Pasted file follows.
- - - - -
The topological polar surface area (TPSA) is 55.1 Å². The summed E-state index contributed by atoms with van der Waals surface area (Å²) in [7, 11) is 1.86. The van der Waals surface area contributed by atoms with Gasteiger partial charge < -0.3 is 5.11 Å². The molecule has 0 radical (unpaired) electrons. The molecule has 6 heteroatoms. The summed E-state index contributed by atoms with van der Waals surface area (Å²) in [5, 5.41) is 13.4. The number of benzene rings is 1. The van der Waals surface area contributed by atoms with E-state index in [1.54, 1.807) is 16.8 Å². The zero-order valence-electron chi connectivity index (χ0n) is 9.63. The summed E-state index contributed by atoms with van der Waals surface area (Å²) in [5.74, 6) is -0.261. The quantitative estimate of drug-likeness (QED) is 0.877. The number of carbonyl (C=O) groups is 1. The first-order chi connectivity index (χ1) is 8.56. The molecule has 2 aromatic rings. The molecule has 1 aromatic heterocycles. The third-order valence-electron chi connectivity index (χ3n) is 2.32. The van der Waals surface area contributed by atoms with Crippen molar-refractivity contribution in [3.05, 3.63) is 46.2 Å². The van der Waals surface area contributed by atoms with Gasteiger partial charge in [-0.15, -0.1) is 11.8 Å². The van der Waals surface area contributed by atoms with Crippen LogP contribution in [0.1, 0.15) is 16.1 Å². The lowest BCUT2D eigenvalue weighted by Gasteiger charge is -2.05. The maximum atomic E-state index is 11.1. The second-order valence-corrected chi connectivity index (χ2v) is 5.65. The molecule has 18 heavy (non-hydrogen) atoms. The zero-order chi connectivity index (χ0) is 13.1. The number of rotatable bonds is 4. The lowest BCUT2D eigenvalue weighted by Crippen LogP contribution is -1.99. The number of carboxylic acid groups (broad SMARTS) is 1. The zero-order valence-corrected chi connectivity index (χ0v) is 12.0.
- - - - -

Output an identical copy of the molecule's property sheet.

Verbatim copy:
The topological polar surface area (TPSA) is 55.1 Å². The summed E-state index contributed by atoms with van der Waals surface area (Å²) in [7, 11) is 1.86. The van der Waals surface area contributed by atoms with Gasteiger partial charge < -0.3 is 5.11 Å². The molecule has 0 radical (unpaired) electrons. The molecule has 6 heteroatoms. The summed E-state index contributed by atoms with van der Waals surface area (Å²) in [5, 5.41) is 13.4. The number of benzene rings is 1. The van der Waals surface area contributed by atoms with E-state index in [1.54, 1.807) is 16.8 Å². The zero-order valence-electron chi connectivity index (χ0n) is 9.63. The summed E-state index contributed by atoms with van der Waals surface area (Å²) in [5.74, 6) is -0.261. The quantitative estimate of drug-likeness (QED) is 0.877. The number of carbonyl (C=O) groups is 1. The first-order chi connectivity index (χ1) is 8.56. The molecule has 2 aromatic rings. The molecule has 1 aromatic heterocycles. The third-order valence-electron chi connectivity index (χ3n) is 2.32. The van der Waals surface area contributed by atoms with Crippen molar-refractivity contribution in [3.05, 3.63) is 46.2 Å². The van der Waals surface area contributed by atoms with Gasteiger partial charge in [-0.15, -0.1) is 11.8 Å². The van der Waals surface area contributed by atoms with Crippen LogP contribution in [0.1, 0.15) is 16.1 Å². The lowest BCUT2D eigenvalue weighted by Gasteiger charge is -2.05. The maximum atomic E-state index is 11.1. The second-order valence-corrected chi connectivity index (χ2v) is 5.65. The molecule has 18 heavy (non-hydrogen) atoms. The zero-order chi connectivity index (χ0) is 13.1. The number of rotatable bonds is 4. The lowest BCUT2D eigenvalue weighted by Crippen LogP contribution is -1.99. The number of carboxylic acid groups (broad SMARTS) is 1. The zero-order valence-corrected chi connectivity index (χ0v) is 12.0.